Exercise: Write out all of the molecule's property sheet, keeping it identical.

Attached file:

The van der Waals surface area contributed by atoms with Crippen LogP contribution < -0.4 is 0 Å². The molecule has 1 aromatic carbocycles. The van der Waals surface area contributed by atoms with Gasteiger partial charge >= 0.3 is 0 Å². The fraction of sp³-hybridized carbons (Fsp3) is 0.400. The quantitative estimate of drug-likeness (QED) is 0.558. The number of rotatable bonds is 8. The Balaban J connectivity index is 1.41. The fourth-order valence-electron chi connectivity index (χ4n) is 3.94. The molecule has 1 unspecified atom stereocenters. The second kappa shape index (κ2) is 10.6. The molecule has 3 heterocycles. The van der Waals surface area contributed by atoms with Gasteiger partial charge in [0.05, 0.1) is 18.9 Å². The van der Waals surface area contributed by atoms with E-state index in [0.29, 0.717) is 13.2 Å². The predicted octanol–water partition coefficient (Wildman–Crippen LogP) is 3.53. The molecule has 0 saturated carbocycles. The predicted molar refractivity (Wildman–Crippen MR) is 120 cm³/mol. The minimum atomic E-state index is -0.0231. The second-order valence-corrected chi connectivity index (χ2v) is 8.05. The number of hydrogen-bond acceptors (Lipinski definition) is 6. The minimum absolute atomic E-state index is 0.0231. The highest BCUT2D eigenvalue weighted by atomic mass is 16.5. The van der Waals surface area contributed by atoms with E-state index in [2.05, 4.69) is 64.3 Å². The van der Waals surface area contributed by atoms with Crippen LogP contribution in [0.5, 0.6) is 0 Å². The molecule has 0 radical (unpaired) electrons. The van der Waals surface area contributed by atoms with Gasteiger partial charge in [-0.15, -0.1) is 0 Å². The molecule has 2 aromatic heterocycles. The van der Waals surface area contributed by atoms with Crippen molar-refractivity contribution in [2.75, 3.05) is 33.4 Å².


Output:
The van der Waals surface area contributed by atoms with Crippen LogP contribution < -0.4 is 0 Å². The molecule has 1 aromatic carbocycles. The van der Waals surface area contributed by atoms with Gasteiger partial charge >= 0.3 is 0 Å². The fraction of sp³-hybridized carbons (Fsp3) is 0.400. The quantitative estimate of drug-likeness (QED) is 0.558. The number of rotatable bonds is 8. The Balaban J connectivity index is 1.41. The fourth-order valence-electron chi connectivity index (χ4n) is 3.94. The molecule has 1 unspecified atom stereocenters. The second kappa shape index (κ2) is 10.6. The molecule has 3 heterocycles. The van der Waals surface area contributed by atoms with Gasteiger partial charge in [0.05, 0.1) is 18.9 Å². The van der Waals surface area contributed by atoms with E-state index in [0.29, 0.717) is 13.2 Å². The predicted octanol–water partition coefficient (Wildman–Crippen LogP) is 3.53. The molecule has 0 saturated carbocycles. The predicted molar refractivity (Wildman–Crippen MR) is 120 cm³/mol. The minimum atomic E-state index is -0.0231. The second-order valence-corrected chi connectivity index (χ2v) is 8.05. The number of hydrogen-bond acceptors (Lipinski definition) is 6. The minimum absolute atomic E-state index is 0.0231. The highest BCUT2D eigenvalue weighted by atomic mass is 16.5. The van der Waals surface area contributed by atoms with E-state index in [2.05, 4.69) is 64.3 Å². The van der Waals surface area contributed by atoms with Crippen LogP contribution in [0.5, 0.6) is 0 Å². The molecule has 0 radical (unpaired) electrons. The van der Waals surface area contributed by atoms with Gasteiger partial charge in [-0.15, -0.1) is 0 Å². The molecule has 2 aromatic heterocycles. The van der Waals surface area contributed by atoms with Crippen molar-refractivity contribution in [2.75, 3.05) is 33.4 Å².